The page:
Some readers noted that neighborhood watch volunteer George Zimmerman did not invoke "stand your ground" as he was being tried for shooting down Trayvon Martin. Several argued that California case law establishes something tantamount to "stand your ground" and that Assemblyman Chris Holden, D-Pasadena, who is spearheading the boycott effort, would do better to focus on his home state.

So are they right?

July 18, 2013
Immigration activists oppose Napolitano for UC

regentsprotest.jpgStudents, workers and immigration activists staged a low-key protest outside the UC Regents meeting today in San Francisco as the governing board prepared to vote on Janet Napolitano's nomination as the next president of the 10-campus UC system.

Roughly two dozen protestors waved signs on a sunny plaza on the UCSF Mission Bay campus, chanting "education not deportation" and "undocumented, unafraid."

They criticized Napolitano's track record on immigration issues and said she would be inappropriate as leader of the diverse university that serves many immigrant students. As U.S. Secretary of Homeland Security, Napolitano oversaw a record number of deportations of undocumented immigrants.

PHOTO: Students from Lowell High School in San Francisco joined a protest today outside the UC Regents meeting to voice opposition to Janet Napolitano being named the next UC president. The SacramentoBee/Laurel Rosenhall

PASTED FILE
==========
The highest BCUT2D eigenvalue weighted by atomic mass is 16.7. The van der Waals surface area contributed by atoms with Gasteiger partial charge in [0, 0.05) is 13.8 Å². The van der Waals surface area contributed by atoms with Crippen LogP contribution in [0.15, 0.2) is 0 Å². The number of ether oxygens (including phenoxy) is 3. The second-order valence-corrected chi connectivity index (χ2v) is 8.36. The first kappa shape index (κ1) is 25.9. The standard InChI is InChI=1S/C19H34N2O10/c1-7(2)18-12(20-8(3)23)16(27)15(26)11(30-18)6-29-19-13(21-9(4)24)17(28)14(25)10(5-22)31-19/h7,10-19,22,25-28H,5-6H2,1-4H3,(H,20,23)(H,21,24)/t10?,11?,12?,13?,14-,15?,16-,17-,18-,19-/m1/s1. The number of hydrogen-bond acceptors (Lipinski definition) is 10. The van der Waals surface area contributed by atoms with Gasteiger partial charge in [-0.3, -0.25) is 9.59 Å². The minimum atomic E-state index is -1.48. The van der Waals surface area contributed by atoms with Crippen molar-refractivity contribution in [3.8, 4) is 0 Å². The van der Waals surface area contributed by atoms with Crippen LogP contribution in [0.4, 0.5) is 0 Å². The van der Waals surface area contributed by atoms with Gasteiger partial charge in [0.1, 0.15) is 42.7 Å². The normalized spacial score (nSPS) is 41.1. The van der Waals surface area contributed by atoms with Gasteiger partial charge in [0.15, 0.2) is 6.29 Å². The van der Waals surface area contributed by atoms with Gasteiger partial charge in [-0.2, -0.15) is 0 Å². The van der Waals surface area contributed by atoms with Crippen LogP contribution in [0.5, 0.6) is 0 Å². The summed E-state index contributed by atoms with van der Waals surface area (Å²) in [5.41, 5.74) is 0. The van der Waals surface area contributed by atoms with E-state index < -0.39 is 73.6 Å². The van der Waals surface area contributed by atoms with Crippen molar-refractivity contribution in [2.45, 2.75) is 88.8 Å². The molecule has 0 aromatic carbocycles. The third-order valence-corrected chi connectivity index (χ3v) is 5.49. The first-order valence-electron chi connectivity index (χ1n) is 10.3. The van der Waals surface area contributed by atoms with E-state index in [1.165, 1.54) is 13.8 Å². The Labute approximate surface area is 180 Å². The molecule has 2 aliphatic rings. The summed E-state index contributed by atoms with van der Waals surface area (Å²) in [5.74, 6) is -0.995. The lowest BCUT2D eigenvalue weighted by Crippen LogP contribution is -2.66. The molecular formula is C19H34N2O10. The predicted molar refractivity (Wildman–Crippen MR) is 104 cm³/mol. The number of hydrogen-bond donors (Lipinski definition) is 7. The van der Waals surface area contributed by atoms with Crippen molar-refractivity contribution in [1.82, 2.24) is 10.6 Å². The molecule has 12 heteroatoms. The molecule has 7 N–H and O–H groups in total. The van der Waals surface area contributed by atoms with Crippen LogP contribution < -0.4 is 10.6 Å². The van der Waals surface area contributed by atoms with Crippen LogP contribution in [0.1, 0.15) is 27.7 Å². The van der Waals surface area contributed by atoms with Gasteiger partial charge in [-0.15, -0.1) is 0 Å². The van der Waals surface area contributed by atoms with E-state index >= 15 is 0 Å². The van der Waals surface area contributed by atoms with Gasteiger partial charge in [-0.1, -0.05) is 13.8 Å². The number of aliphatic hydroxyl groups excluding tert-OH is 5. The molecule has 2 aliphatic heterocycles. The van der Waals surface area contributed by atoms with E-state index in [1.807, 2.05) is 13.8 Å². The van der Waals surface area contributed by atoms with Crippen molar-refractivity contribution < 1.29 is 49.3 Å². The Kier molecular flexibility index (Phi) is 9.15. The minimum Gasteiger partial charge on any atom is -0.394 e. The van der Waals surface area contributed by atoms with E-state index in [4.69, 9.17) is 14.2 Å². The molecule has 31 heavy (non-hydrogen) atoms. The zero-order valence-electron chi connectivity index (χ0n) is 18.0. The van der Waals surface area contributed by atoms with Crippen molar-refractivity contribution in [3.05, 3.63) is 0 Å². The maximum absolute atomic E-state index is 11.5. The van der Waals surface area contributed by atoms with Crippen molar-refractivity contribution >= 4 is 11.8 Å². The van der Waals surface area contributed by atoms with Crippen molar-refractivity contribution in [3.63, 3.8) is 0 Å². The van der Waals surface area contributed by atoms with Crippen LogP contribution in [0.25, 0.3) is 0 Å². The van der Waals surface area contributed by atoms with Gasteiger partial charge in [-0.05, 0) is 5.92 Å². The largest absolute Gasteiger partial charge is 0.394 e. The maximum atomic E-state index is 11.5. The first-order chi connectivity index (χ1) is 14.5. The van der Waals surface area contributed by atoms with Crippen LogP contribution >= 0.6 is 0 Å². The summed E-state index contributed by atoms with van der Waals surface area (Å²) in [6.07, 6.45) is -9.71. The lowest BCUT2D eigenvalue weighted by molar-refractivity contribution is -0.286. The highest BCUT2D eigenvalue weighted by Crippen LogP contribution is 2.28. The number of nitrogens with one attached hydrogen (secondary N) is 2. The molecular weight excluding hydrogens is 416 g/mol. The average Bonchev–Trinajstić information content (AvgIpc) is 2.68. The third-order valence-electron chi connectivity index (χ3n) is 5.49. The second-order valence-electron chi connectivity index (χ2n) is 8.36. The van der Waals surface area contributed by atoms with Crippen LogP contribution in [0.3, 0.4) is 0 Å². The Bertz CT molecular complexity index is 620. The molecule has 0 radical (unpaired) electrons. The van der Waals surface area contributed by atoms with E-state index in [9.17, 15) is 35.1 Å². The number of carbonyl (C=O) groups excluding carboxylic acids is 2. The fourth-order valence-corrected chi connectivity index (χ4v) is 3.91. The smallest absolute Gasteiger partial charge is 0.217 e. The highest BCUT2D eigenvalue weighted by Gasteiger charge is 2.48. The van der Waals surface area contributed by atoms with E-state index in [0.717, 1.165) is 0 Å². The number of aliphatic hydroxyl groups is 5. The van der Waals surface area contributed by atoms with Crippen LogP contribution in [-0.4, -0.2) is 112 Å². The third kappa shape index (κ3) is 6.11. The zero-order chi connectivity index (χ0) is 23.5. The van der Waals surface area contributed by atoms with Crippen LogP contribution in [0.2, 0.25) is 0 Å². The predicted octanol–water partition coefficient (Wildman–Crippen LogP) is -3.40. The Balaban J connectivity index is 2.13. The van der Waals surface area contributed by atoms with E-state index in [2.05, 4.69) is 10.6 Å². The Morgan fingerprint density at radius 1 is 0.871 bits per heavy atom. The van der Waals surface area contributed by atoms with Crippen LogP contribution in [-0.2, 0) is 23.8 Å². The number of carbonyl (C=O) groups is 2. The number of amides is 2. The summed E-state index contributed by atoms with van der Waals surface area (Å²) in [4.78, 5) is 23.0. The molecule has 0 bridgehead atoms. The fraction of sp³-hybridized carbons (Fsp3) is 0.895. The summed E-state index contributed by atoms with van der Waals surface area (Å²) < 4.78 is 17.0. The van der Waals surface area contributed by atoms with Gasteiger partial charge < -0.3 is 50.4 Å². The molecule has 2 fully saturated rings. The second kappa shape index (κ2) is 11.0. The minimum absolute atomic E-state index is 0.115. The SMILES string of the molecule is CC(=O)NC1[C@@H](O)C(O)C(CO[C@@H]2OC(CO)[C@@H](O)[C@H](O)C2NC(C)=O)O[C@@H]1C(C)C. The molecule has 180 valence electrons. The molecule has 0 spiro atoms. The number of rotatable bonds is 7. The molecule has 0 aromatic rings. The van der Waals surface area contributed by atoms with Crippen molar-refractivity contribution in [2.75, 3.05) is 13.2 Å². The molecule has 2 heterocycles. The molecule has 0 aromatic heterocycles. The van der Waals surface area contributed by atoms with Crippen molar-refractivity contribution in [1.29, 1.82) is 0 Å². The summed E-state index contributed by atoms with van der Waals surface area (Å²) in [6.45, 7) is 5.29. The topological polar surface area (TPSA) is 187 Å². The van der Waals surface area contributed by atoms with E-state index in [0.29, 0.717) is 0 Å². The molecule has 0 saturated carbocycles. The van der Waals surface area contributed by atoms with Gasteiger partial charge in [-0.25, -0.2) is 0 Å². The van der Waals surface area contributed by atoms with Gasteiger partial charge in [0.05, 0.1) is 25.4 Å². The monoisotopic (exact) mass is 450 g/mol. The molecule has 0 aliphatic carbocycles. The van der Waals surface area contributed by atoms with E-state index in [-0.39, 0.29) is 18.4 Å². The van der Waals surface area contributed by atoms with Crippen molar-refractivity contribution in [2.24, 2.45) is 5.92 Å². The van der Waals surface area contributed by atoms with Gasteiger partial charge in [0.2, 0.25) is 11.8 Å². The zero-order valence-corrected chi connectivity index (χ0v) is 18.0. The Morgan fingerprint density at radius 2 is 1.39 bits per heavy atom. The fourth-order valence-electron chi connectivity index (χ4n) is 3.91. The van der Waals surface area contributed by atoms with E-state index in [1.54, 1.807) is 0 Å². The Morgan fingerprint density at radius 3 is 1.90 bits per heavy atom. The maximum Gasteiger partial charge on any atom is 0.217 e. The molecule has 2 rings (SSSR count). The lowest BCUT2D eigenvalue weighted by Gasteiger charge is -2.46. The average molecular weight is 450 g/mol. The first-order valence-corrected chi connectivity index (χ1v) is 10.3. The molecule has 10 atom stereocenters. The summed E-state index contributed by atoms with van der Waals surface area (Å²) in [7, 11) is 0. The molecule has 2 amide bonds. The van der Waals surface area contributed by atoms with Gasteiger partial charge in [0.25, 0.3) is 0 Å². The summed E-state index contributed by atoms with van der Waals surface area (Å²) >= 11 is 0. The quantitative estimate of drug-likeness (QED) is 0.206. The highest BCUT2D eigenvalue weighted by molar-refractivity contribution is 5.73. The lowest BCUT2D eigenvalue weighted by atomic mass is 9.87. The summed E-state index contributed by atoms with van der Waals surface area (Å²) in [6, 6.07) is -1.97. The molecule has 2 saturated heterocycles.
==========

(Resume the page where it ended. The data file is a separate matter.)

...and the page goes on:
July 18, 2013
California redistributes $4 billion in redevelopment funds

HA_SCHOOL_BUS2565.JPGThe erasure of California's local redevelopment agencies and the redistribution of their revenues and assets resulted in nearly $4 billion in payments, according to a new report from the state Department of Finance.

K-12 schools and community colleges received about $1.5 billion from the redistribution. That indirectly lowered their payments from the state's general fund -- the main rationale for dissolving the local redevelopment agencies.

Most of the redevelopment agencies had been operated by cities, which also received redistributed funds, as did school districts, counties and special districts. Cities got $605 million, the report said, and counties $862 million.

The report lists payments to each local government and school district, along with county totals. Agencies in Los Angeles County, which contains about a quarter of the state's population, received $1.1 billion in redistributed funds.